Imagery Improvisation Exercises
The following exercises are separated by categories, but these categories are somewhat arbitrary and overlapping. An image that produces dynamic changes requires initiation. An image that changes the surface of the body reverberates out into space. When working with a group, it is a good idea to watch each other improvise. It may be interesting not to let the observers know what image you are working on to see if they can recognize it. If you imagined yourself as a robot and everybody says that you looked like a jellyfish, you know that you need to work on that image. After you finish an improvisation session, write down your experiences in a notebook. Even extraneous thoughts and images that entered your mind while improvising are of interest. Which images were most compelling to you? Which ones did you dislike? What parts of your body are more difficult to access with a specific image? To begin the improvisation you can be standing, sitting, lying on the floor, or in any preferred position. Let the image sink in before you begin. At the end of an improvisation exercise it is valuable for the members of the group to communicate their experience with each other. These discussions are often rich sources of information on the relationship between imagery and movement.
The number of spatial paths is infinite. Think of all the spatial paths you have taken in your life as lines drawn on an immense canvas. Imagine that your fast movements have made thick lines and your slow movements thin ones, and behold a design of stupendous proportions. Explore spatial paths by drawing lines on a piece of paper and then transposing them into space. Inspiration for spatial paths is everywhere - in a jumble of sticks by the road or even in a bowl of spaghetti. I once laid my head down in a hotel the day before teaching a workshop in Germany and discovered an interesting spatial path in the form of a curtain (figure 5.11).
Spatial path created by a curtain.
Exercises for Creating a Spatial Path
Explain the path: This exercise is appropriate for children from age 4, and it is equally valuable for adults in fostering the ability to visualize spatial paths. The exercise is done with a partner and music. Decide who will be person A and who will be B. Person A creates a path through space as long as the music plays (not too long to start). When A returns to B, B must explain to A what spatial path A took. To do this, B must be able to visualize the spatial path. Reverse roles and replay the music as person B finds a path through space. (Adapted from Werner Hushka, a German children’s pedagogue.)
The path ahead of you: Begin standing. Visualize a path in space, such as a long, meandering arrow. Move along the path to the end of the arrow. Then visualize the continuation of the spatial path, and move along that path to its end. Do not go farther than you can visualize. See how far you can extend your path and still remember it once you have started on your way.
The path behind you: Imagine that you leave a trace wherever you go, like an airplane’s jet stream. How long can you maintain the image of your trace?
Space slide:If you have ever gone on one of those long, winding children’s slides, you know what it is like to let your body be guided. As you move, see yourself being guided through space by an imaginary slide with perfect depth and width (figure 5.12).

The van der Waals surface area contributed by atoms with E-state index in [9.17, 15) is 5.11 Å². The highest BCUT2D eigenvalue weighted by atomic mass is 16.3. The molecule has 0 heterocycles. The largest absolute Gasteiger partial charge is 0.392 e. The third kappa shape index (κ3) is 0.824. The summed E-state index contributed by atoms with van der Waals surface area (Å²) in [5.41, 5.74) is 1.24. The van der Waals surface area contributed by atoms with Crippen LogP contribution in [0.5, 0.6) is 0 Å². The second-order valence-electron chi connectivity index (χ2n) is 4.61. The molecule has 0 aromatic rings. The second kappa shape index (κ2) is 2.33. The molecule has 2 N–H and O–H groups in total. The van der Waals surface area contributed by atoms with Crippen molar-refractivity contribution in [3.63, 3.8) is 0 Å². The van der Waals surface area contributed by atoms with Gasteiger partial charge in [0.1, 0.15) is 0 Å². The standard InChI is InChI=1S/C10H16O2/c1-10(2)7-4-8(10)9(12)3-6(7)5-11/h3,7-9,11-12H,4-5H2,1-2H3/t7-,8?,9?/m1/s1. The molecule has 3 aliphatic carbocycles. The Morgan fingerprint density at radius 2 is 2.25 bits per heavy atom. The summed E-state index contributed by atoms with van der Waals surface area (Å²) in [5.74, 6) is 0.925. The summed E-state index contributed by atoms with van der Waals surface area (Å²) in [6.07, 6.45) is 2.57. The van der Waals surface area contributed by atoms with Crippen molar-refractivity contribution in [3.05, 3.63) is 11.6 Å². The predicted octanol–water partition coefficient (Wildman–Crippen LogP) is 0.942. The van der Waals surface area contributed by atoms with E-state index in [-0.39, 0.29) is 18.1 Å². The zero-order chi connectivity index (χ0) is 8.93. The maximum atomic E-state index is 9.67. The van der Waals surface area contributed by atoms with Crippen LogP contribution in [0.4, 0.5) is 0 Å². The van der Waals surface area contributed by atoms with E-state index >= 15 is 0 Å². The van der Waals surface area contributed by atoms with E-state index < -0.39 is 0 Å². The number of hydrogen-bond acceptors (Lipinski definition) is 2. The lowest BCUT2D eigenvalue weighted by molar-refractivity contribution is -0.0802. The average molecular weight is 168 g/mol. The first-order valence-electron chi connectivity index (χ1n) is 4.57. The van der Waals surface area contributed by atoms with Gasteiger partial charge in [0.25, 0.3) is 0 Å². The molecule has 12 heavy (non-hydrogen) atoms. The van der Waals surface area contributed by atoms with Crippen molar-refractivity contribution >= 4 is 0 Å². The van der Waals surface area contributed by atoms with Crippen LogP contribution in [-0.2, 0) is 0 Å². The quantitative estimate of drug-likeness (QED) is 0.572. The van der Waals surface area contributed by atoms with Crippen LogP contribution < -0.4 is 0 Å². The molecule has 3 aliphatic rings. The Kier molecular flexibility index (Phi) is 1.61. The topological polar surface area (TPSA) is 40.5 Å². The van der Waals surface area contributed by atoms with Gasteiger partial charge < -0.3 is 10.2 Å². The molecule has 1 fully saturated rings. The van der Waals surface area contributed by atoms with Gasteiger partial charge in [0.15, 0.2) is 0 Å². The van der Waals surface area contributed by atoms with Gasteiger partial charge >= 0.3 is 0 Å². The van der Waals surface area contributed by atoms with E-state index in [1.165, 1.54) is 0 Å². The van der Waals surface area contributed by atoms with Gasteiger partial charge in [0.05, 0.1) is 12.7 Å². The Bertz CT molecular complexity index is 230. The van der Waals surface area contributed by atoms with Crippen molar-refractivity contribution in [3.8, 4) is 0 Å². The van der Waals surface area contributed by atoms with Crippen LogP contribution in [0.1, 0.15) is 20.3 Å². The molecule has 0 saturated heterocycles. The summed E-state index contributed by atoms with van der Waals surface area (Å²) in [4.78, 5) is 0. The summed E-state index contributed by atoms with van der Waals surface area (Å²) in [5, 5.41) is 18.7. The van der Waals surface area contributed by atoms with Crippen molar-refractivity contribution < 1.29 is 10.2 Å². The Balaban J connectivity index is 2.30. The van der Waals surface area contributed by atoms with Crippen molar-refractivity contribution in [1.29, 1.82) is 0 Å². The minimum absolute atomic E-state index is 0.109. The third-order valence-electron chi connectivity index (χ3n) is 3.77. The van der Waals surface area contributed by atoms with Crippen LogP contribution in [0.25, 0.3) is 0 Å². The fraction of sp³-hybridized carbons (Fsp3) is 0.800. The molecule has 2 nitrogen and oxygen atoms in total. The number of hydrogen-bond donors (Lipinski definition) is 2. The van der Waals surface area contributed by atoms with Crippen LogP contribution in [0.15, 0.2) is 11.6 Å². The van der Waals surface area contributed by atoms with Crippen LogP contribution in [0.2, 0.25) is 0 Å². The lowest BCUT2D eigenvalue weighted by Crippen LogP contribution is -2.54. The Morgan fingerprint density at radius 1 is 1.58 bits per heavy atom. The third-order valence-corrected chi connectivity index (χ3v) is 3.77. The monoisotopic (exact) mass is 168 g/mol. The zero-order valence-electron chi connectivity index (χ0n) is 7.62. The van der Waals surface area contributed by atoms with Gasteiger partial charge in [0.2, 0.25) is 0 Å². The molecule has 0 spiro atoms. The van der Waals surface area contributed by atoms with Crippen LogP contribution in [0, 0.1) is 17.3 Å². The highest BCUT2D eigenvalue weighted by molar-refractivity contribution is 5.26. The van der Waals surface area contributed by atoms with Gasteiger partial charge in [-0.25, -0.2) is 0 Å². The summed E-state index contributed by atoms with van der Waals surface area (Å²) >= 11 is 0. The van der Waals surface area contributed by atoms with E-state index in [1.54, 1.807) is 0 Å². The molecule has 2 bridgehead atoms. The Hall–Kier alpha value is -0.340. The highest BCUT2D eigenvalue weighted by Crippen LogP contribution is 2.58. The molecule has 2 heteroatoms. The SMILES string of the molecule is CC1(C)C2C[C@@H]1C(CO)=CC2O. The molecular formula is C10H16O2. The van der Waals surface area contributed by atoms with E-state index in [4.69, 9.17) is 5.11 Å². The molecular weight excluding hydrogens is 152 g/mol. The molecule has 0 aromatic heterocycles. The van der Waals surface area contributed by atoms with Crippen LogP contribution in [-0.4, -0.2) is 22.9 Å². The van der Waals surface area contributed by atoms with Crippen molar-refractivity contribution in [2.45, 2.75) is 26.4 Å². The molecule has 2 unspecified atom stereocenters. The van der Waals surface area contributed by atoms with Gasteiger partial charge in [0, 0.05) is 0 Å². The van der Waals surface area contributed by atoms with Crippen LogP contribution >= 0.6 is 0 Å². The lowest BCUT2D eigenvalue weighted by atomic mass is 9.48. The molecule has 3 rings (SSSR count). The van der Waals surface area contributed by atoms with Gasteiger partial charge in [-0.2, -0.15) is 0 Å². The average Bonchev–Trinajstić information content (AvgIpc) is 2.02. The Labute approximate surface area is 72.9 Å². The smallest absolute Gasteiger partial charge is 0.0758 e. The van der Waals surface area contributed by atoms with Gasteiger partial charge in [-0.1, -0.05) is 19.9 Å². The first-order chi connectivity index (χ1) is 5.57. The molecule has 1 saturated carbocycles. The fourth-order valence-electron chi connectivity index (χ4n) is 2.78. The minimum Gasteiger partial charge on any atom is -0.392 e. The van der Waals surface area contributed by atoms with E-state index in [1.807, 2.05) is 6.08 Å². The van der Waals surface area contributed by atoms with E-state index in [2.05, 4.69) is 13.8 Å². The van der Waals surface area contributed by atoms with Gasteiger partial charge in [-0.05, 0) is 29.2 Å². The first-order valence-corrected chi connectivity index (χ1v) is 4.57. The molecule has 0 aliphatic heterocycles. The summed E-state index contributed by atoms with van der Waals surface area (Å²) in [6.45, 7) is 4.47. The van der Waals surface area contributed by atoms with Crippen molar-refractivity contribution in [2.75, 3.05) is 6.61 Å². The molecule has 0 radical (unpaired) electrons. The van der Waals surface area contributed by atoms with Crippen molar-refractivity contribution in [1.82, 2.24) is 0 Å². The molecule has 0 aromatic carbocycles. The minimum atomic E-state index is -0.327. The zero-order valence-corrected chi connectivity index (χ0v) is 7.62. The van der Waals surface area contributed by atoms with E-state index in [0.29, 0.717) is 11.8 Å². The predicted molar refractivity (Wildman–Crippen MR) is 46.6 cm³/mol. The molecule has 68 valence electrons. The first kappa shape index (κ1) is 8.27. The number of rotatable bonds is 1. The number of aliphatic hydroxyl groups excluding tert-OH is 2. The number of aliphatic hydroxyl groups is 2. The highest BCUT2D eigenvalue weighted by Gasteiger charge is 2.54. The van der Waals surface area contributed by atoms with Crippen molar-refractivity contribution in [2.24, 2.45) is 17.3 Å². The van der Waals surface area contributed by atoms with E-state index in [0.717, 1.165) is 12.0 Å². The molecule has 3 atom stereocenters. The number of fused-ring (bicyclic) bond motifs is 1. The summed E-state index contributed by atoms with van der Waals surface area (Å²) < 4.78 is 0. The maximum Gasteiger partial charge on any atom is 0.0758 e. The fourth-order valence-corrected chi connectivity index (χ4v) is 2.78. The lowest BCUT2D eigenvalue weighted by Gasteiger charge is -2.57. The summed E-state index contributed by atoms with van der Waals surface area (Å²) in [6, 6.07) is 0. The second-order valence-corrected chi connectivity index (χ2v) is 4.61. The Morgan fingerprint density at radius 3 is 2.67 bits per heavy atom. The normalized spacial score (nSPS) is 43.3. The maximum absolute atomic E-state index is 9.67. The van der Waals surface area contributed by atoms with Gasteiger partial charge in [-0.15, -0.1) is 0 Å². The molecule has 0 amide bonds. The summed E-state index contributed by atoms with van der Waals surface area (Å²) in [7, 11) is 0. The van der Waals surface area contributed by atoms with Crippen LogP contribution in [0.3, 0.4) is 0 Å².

Roller coaster: As you move, imagine that you are on a roller coaster. Similar to the space slide, your movement is being guided. However, the roller coaster adds loops, turns, spirals, and even revolutions around a horizontal axis.
Energy current: Imagine energy currents like powerful ocean currents pulling or guiding you along pathways in space. Feel the interaction between stronger and weaker currents. Experiment with different shapes of currents: linear, circular, scalloped, or spiraled.
You can initiate movement from anywhere in the body. In certain movements, you want to initiate equally from the whole body. In others, you initiate from a specific place, such as the string attached to the finger pulling into space. The inside of the body can move the surface, such as a bag of helium-filled balloons pushing up into the sky (figure 5.13a), or the surface can move the inside, such as a bag dragging balls along the floor (figure 5.13b).
The contents can move the container, or (b)
the container can move its contents.
Exercises for Initiation
Gust of wind with a partner: Your partner initiates the movement in your body by giving you a gentle push as if a gust of wind were blowing at a specific area.
Gust of wind without a partner: Once you have gained some experience with a partner, you can do the exercise alone: Imagine the wind pushing against a body part to make you move. (Adapted from Body Weather practices.)
Storm and lulls:Imagine wind blowing through you. Imagine your central axis to be a rope with fluttering flags. The wind blows through you and moves your body from your center line (figure 5.14).
Center line with fluttering flags.
Rolling ball:Imagine a ball rolling around inside your body. The ball’s movement imitates and shapes your movement. Vary the size of the ball, and experiment with the number of balls initiating your movement (figure 5.15).
A ball rolling inside the body.
Puppet: Imagine strings attached to the top of your head, knees, feet, elbows, and hands. Let these strings motivate your movement. Add additional strings. Be a fancy marionette with very loose joints. Sometimes this effect is used in choreography, as seen in this excerpt of a review of Le Sacre du printemps: "One seems to be looking at marionettes . . . and many of the movements seem to be the result of some stern and invisible hand moving the puppets by an inexorable decree, the purport of which is known to the owner of the hand, but has only at certain moments been declared to others" (as quoted in Buckle 1971).